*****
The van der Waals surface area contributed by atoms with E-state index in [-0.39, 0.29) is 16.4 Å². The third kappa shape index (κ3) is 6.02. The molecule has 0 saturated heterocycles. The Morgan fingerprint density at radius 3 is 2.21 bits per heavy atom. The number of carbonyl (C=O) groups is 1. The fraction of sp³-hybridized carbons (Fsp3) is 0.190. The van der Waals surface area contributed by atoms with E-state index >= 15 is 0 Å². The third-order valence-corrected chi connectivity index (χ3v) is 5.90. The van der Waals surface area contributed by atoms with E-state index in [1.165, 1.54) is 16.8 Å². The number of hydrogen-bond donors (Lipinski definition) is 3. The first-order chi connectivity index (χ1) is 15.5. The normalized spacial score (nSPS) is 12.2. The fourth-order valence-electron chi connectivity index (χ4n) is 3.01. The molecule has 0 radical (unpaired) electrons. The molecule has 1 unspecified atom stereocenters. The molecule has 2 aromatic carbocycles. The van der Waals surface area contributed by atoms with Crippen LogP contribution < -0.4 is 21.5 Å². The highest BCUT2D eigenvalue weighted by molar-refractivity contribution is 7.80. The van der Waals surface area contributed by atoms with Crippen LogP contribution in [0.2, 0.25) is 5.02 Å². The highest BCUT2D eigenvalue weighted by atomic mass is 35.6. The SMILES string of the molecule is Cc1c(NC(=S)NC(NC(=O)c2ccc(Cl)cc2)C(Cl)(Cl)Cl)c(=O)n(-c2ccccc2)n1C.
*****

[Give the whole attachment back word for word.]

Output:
The van der Waals surface area contributed by atoms with E-state index in [-0.39, 0.29) is 16.4 Å². The third kappa shape index (κ3) is 6.02. The molecule has 0 saturated heterocycles. The Morgan fingerprint density at radius 3 is 2.21 bits per heavy atom. The number of carbonyl (C=O) groups is 1. The fraction of sp³-hybridized carbons (Fsp3) is 0.190. The van der Waals surface area contributed by atoms with E-state index >= 15 is 0 Å². The third-order valence-corrected chi connectivity index (χ3v) is 5.90. The van der Waals surface area contributed by atoms with E-state index in [1.165, 1.54) is 16.8 Å². The number of hydrogen-bond donors (Lipinski definition) is 3. The first-order chi connectivity index (χ1) is 15.5. The normalized spacial score (nSPS) is 12.2. The fourth-order valence-electron chi connectivity index (χ4n) is 3.01. The molecule has 0 radical (unpaired) electrons. The molecule has 1 unspecified atom stereocenters. The molecule has 2 aromatic carbocycles. The van der Waals surface area contributed by atoms with Crippen LogP contribution < -0.4 is 21.5 Å². The highest BCUT2D eigenvalue weighted by molar-refractivity contribution is 7.80. The van der Waals surface area contributed by atoms with Crippen LogP contribution in [0.2, 0.25) is 5.02 Å². The highest BCUT2D eigenvalue weighted by atomic mass is 35.6. The SMILES string of the molecule is Cc1c(NC(=S)NC(NC(=O)c2ccc(Cl)cc2)C(Cl)(Cl)Cl)c(=O)n(-c2ccccc2)n1C.